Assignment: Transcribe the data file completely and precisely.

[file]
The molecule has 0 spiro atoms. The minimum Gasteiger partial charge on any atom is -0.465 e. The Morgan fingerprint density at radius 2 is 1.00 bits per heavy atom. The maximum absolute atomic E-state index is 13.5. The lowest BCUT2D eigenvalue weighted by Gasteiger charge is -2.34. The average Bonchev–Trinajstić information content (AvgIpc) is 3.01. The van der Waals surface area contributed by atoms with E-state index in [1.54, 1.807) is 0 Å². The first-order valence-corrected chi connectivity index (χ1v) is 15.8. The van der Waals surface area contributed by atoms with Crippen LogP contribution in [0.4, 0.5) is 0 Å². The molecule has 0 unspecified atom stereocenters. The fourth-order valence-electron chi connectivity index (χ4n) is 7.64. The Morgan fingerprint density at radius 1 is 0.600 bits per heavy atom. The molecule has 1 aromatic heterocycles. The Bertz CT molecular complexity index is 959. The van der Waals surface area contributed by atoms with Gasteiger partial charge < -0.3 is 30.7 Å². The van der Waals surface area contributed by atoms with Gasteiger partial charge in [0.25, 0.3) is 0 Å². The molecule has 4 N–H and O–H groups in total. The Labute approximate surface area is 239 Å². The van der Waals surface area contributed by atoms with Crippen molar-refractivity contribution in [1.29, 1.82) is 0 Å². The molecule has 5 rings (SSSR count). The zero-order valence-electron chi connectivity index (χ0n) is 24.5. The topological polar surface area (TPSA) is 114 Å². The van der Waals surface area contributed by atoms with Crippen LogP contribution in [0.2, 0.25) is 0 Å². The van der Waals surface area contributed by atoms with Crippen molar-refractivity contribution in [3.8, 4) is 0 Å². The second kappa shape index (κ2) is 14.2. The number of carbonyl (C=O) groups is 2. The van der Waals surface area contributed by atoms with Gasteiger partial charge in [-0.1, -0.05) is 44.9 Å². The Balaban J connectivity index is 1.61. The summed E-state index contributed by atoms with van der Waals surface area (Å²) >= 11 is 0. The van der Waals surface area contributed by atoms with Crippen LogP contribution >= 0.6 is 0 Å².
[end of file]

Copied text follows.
The molecule has 0 spiro atoms. The minimum Gasteiger partial charge on any atom is -0.465 e. The Morgan fingerprint density at radius 2 is 1.00 bits per heavy atom. The maximum absolute atomic E-state index is 13.5. The lowest BCUT2D eigenvalue weighted by Gasteiger charge is -2.34. The average Bonchev–Trinajstić information content (AvgIpc) is 3.01. The van der Waals surface area contributed by atoms with E-state index in [1.54, 1.807) is 0 Å². The first-order valence-corrected chi connectivity index (χ1v) is 15.8. The van der Waals surface area contributed by atoms with Crippen LogP contribution in [0.4, 0.5) is 0 Å². The molecule has 0 unspecified atom stereocenters. The fourth-order valence-electron chi connectivity index (χ4n) is 7.64. The Morgan fingerprint density at radius 1 is 0.600 bits per heavy atom. The molecule has 1 aromatic heterocycles. The Bertz CT molecular complexity index is 959. The van der Waals surface area contributed by atoms with Gasteiger partial charge < -0.3 is 30.7 Å². The van der Waals surface area contributed by atoms with Gasteiger partial charge in [0.25, 0.3) is 0 Å². The molecule has 4 N–H and O–H groups in total. The Labute approximate surface area is 239 Å². The van der Waals surface area contributed by atoms with Crippen molar-refractivity contribution in [1.29, 1.82) is 0 Å². The molecule has 5 rings (SSSR count). The zero-order valence-electron chi connectivity index (χ0n) is 24.5. The topological polar surface area (TPSA) is 114 Å². The van der Waals surface area contributed by atoms with Crippen LogP contribution in [0.2, 0.25) is 0 Å². The van der Waals surface area contributed by atoms with Crippen molar-refractivity contribution in [3.8, 4) is 0 Å². The second kappa shape index (κ2) is 14.2. The number of carbonyl (C=O) groups is 2. The van der Waals surface area contributed by atoms with Gasteiger partial charge in [-0.1, -0.05) is 44.9 Å². The Balaban J connectivity index is 1.61. The summed E-state index contributed by atoms with van der Waals surface area (Å²) >= 11 is 0. The van der Waals surface area contributed by atoms with Crippen LogP contribution >= 0.6 is 0 Å².